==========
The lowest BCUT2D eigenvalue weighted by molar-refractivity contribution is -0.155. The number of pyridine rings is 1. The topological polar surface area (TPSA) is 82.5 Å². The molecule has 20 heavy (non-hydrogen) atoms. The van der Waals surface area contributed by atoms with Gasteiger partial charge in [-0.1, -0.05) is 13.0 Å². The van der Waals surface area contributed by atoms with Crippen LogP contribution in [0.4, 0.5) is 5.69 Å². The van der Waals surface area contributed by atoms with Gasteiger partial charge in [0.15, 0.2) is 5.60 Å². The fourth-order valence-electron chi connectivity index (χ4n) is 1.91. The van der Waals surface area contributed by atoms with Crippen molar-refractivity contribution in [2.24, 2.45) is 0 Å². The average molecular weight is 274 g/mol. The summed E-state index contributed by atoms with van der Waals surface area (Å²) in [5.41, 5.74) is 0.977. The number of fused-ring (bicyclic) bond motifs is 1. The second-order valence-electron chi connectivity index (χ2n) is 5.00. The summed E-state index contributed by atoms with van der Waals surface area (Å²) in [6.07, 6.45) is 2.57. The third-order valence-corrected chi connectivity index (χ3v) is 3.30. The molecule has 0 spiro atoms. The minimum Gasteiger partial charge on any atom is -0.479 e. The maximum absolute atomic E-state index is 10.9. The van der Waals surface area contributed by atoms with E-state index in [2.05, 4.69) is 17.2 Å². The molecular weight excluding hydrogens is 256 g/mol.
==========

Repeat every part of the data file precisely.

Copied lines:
The lowest BCUT2D eigenvalue weighted by molar-refractivity contribution is -0.155. The number of pyridine rings is 1. The topological polar surface area (TPSA) is 82.5 Å². The molecule has 20 heavy (non-hydrogen) atoms. The van der Waals surface area contributed by atoms with Gasteiger partial charge in [-0.1, -0.05) is 13.0 Å². The van der Waals surface area contributed by atoms with Crippen LogP contribution in [0.4, 0.5) is 5.69 Å². The van der Waals surface area contributed by atoms with Gasteiger partial charge in [0.15, 0.2) is 5.60 Å². The fourth-order valence-electron chi connectivity index (χ4n) is 1.91. The van der Waals surface area contributed by atoms with Crippen molar-refractivity contribution in [2.24, 2.45) is 0 Å². The average molecular weight is 274 g/mol. The summed E-state index contributed by atoms with van der Waals surface area (Å²) in [5.41, 5.74) is 0.977. The number of fused-ring (bicyclic) bond motifs is 1. The second-order valence-electron chi connectivity index (χ2n) is 5.00. The summed E-state index contributed by atoms with van der Waals surface area (Å²) in [6.07, 6.45) is 2.57. The third-order valence-corrected chi connectivity index (χ3v) is 3.30. The molecule has 0 spiro atoms. The minimum Gasteiger partial charge on any atom is -0.479 e. The maximum absolute atomic E-state index is 10.9. The van der Waals surface area contributed by atoms with E-state index in [2.05, 4.69) is 17.2 Å². The molecular weight excluding hydrogens is 256 g/mol.